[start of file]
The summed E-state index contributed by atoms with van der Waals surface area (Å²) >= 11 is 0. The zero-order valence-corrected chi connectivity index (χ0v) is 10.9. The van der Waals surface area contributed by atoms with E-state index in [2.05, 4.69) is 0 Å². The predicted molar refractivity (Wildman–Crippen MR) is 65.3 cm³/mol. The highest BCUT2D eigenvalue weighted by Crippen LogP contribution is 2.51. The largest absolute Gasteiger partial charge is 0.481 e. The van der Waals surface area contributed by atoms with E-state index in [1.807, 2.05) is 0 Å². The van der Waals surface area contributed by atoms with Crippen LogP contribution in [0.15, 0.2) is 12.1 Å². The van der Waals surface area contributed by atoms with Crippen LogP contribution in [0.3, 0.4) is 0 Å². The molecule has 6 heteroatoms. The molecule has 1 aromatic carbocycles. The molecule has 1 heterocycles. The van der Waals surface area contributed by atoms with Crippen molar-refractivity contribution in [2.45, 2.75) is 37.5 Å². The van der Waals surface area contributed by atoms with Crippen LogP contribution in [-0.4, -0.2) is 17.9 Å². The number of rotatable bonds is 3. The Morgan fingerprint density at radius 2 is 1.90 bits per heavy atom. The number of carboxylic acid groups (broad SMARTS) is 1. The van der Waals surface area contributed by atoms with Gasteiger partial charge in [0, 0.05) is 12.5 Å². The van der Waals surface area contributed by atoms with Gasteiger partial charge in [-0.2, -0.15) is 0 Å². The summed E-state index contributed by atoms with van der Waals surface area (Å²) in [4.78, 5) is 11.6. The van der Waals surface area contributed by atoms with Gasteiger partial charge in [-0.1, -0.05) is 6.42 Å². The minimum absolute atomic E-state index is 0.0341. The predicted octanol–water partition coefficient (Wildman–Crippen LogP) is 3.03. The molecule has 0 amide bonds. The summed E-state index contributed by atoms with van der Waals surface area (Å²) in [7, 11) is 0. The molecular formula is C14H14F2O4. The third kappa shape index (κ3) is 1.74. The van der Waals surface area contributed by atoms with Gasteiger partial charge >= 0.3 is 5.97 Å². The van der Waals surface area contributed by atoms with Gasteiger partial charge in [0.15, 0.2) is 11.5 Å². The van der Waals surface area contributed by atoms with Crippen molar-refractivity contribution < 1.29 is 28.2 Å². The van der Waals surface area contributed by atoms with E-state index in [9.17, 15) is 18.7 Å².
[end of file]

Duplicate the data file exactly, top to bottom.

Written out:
The summed E-state index contributed by atoms with van der Waals surface area (Å²) >= 11 is 0. The zero-order valence-corrected chi connectivity index (χ0v) is 10.9. The van der Waals surface area contributed by atoms with E-state index in [2.05, 4.69) is 0 Å². The predicted molar refractivity (Wildman–Crippen MR) is 65.3 cm³/mol. The highest BCUT2D eigenvalue weighted by Crippen LogP contribution is 2.51. The largest absolute Gasteiger partial charge is 0.481 e. The van der Waals surface area contributed by atoms with E-state index in [1.807, 2.05) is 0 Å². The van der Waals surface area contributed by atoms with Crippen LogP contribution in [0.15, 0.2) is 12.1 Å². The van der Waals surface area contributed by atoms with Crippen LogP contribution in [0.3, 0.4) is 0 Å². The molecule has 6 heteroatoms. The molecule has 1 aromatic carbocycles. The molecule has 1 heterocycles. The van der Waals surface area contributed by atoms with Crippen molar-refractivity contribution in [2.45, 2.75) is 37.5 Å². The van der Waals surface area contributed by atoms with Crippen LogP contribution in [-0.4, -0.2) is 17.9 Å². The number of rotatable bonds is 3. The Morgan fingerprint density at radius 2 is 1.90 bits per heavy atom. The number of carboxylic acid groups (broad SMARTS) is 1. The van der Waals surface area contributed by atoms with Gasteiger partial charge in [0, 0.05) is 12.5 Å². The van der Waals surface area contributed by atoms with Gasteiger partial charge in [-0.2, -0.15) is 0 Å². The summed E-state index contributed by atoms with van der Waals surface area (Å²) in [4.78, 5) is 11.6. The van der Waals surface area contributed by atoms with Gasteiger partial charge in [-0.1, -0.05) is 6.42 Å². The minimum absolute atomic E-state index is 0.0341. The predicted octanol–water partition coefficient (Wildman–Crippen LogP) is 3.03. The molecule has 0 amide bonds. The summed E-state index contributed by atoms with van der Waals surface area (Å²) in [7, 11) is 0. The molecular formula is C14H14F2O4. The third kappa shape index (κ3) is 1.74. The van der Waals surface area contributed by atoms with Gasteiger partial charge >= 0.3 is 5.97 Å². The van der Waals surface area contributed by atoms with Gasteiger partial charge in [0.15, 0.2) is 11.5 Å². The van der Waals surface area contributed by atoms with Crippen molar-refractivity contribution < 1.29 is 28.2 Å². The van der Waals surface area contributed by atoms with E-state index in [9.17, 15) is 18.7 Å².